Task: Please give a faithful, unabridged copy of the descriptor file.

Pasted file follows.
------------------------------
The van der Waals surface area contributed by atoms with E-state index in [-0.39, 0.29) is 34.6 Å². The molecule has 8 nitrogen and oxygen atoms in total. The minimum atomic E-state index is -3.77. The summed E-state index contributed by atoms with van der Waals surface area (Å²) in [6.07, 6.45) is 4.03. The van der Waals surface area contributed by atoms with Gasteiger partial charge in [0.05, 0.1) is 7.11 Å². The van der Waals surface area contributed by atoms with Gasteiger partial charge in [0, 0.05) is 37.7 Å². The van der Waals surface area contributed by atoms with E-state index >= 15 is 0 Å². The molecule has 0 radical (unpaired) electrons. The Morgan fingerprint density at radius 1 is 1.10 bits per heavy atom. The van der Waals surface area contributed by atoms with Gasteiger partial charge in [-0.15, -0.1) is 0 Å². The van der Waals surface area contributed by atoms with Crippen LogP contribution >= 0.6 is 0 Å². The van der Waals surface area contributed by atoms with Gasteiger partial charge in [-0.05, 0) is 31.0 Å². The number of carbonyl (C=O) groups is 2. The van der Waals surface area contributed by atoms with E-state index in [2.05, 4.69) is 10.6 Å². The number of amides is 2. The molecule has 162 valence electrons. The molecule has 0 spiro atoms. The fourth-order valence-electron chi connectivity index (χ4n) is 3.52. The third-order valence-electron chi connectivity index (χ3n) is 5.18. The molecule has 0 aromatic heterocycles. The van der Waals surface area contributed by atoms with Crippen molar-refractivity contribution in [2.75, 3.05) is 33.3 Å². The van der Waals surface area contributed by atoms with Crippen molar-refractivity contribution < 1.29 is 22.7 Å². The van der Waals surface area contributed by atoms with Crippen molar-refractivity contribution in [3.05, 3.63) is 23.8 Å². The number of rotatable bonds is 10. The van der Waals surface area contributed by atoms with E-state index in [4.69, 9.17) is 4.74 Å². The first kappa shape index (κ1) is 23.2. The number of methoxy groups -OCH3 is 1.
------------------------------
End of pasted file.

The van der Waals surface area contributed by atoms with E-state index in [-0.39, 0.29) is 34.6 Å². The molecule has 8 nitrogen and oxygen atoms in total. The minimum atomic E-state index is -3.77. The summed E-state index contributed by atoms with van der Waals surface area (Å²) in [6.07, 6.45) is 4.03. The van der Waals surface area contributed by atoms with Gasteiger partial charge in [0.05, 0.1) is 7.11 Å². The van der Waals surface area contributed by atoms with Gasteiger partial charge in [0, 0.05) is 37.7 Å². The van der Waals surface area contributed by atoms with E-state index >= 15 is 0 Å². The molecule has 0 radical (unpaired) electrons. The Morgan fingerprint density at radius 1 is 1.10 bits per heavy atom. The van der Waals surface area contributed by atoms with Gasteiger partial charge in [-0.15, -0.1) is 0 Å². The van der Waals surface area contributed by atoms with Crippen LogP contribution >= 0.6 is 0 Å². The van der Waals surface area contributed by atoms with Gasteiger partial charge in [-0.05, 0) is 31.0 Å². The number of carbonyl (C=O) groups is 2. The van der Waals surface area contributed by atoms with E-state index in [2.05, 4.69) is 10.6 Å². The number of amides is 2. The molecule has 162 valence electrons. The molecule has 0 spiro atoms. The fourth-order valence-electron chi connectivity index (χ4n) is 3.52. The third-order valence-electron chi connectivity index (χ3n) is 5.18. The molecule has 0 aromatic heterocycles. The van der Waals surface area contributed by atoms with Crippen molar-refractivity contribution in [2.75, 3.05) is 33.3 Å². The van der Waals surface area contributed by atoms with Crippen molar-refractivity contribution < 1.29 is 22.7 Å². The van der Waals surface area contributed by atoms with Crippen molar-refractivity contribution in [3.05, 3.63) is 23.8 Å². The number of rotatable bonds is 10. The van der Waals surface area contributed by atoms with E-state index in [4.69, 9.17) is 4.74 Å². The first kappa shape index (κ1) is 23.2. The number of methoxy groups -OCH3 is 1.